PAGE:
Introduction: Starting with the Basics
As you take a trip through the world of spirits and liquors, you might run into a bit of confusion when it comes to understanding the difference between bourbon and whiskey. After all, they seem quite alike, don’t they? Well, despite the similarity in taste and appearance, these two delightful drinks have distinct characteristics that set them apart.
Understanding Whiskey: Origins and Variations
First up, let’s talk about whiskey (or whisky, if we’re talking about Scotch). A cornucopia of flavors, whiskey brings you expressions from various parts of the world, each carrying its unique taste and pedigree. This wide range of whiskeys includes names like Scotch, Irish Whiskey, Rye Whiskey, and of course, our contender for today, Bourbon.
Whiskey itself is a distilled alcoholic beverage made from fermented grain mash. The grains used for different types of whiskeys include barley, corn, rye, and wheat. This versatile spirit is then aged in wooden casks, generally made of charred white oak. The flavors of whiskey can be extraordinarily diverse, depending on factors such as the grain used, distillation process, length and method of aging, and the use of blending.
The Great Whiskey Divide: Scotch and Irish
A classic example of the whiskey variety is the difference between Irish Whiskey and Scotch. Scotch, derived from malted barley, hails from Scotland and must age for at least three years. On the other hand, Irish Whiskey, largely produced from yeast-fermented grain mash, must go through a similar aging process but retains a light and smooth flavor in contrast to the smoky, earthy tones found in Scotch.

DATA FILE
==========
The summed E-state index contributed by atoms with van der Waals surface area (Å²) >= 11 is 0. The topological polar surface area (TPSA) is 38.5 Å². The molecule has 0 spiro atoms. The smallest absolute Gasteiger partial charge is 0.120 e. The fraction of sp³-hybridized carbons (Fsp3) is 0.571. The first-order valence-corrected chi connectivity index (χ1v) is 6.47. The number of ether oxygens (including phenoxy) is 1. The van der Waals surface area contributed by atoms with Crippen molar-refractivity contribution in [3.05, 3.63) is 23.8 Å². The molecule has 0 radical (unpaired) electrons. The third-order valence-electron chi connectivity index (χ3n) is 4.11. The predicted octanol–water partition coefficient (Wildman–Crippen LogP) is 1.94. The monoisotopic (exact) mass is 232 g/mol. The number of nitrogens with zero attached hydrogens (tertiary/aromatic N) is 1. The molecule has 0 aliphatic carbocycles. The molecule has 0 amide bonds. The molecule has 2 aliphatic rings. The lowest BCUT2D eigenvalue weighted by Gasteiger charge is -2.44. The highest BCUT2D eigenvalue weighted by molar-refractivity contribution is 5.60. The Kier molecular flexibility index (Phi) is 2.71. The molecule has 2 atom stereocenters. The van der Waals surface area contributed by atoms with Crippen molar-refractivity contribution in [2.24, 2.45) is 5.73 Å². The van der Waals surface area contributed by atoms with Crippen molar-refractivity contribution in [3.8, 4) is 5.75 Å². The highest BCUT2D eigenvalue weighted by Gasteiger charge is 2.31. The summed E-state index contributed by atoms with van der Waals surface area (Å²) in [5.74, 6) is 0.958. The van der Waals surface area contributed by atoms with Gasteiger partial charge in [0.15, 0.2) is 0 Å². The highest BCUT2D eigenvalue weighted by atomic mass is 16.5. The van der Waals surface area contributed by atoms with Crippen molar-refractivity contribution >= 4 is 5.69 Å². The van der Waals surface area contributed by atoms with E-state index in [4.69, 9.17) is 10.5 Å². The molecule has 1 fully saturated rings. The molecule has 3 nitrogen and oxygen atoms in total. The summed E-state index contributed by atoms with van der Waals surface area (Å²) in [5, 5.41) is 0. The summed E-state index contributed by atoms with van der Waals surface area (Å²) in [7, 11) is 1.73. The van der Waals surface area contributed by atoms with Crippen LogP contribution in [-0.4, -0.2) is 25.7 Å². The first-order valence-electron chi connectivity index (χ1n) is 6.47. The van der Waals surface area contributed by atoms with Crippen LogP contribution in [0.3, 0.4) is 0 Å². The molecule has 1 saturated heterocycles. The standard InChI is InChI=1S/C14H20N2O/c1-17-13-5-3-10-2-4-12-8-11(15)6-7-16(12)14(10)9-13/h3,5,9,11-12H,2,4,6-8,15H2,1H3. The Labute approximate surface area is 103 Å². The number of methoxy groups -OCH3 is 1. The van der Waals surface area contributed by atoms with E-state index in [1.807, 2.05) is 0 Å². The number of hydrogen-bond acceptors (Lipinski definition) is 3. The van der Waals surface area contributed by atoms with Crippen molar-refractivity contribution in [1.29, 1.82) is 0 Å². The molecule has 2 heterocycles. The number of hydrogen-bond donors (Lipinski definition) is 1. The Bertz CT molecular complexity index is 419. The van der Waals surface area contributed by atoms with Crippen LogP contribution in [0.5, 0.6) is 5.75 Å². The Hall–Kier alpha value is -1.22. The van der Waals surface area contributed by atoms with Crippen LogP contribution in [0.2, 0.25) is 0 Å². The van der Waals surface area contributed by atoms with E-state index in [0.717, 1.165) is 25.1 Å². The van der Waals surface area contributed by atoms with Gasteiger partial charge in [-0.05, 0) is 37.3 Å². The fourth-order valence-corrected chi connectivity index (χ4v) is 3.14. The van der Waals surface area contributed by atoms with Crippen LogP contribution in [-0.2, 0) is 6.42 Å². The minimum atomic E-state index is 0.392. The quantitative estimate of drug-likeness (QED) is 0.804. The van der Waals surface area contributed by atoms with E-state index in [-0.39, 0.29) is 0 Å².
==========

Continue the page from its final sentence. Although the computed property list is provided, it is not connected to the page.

What is Bourbon?
Having gotten to grips with the whiskey landscape, let’s delve into bourbon. Bourbon is a type of American whiskey that follows a precise set of U.S. regulations to earn its name. For all those whiskey fans, who tout, “All bourbon is whiskey, but not all whiskey is bourbon”- well, they’re right!
To qualify as bourbon, the spirit has to meet specific criteria: it must be produced in the United States, made from a grain mixture that is at least 51% corn, and aged in new, charred-oak barrels. Bourbon is distilled to no more than 160 (U.S.) proof, and entered into the barrel for aging at no more than 125 proof. Importantly, bourbon must be bottled at 80 proof or more, and cannot contain any added flavoring, coloring, or other additives.
The Charm of the South: Kentucky Bourbon
While Bourbon production is not explicitly geographic-bound by law (aside from being made in the USA), an overwhelming share of bourbons easily trace their roots back to the South, particularly Kentucky. Kentucky bourbon has made such a worldwide influence that it garnered its designation of origin status. Thought of by many as the quintessential bourbon experience, Kentucky bourbon offers rich flavors, carrying notes of vanilla, oak, and caramel.
Bourbon vs. Whiskey: Main Differences
In the grand scheme of things, bourbon is under the whiskey umbrella, but its specific production rules make it stand out from other types of whiskey.
While whiskey can vary greatly in flavor, composition, and production methods, bourbon has a more strict and standardized production process, which leads to a unique and consistent flavor profile.
The prominence of corn in the grain mixture gives bourbon its characteristic sweet taste, while the requirement for new charred-oak barrels results in a full-bodied vanilla and caramel flavor, distinct from other types of whiskey.
Conclusion: What’s in a Name?
Thus, while every bourbon is a whiskey, not every whiskey is a bourbon. The usage of the term can tell you quite a lot about the distillation process and origin of the spirit. Choosing between them isn’t a matter of superiority; instead, it’s about personal preference. Whether you enjoy the sweet, full-bodied bourbon or the variety of notes you can discover in different whiskeys, the right choice is the one you enjoy most.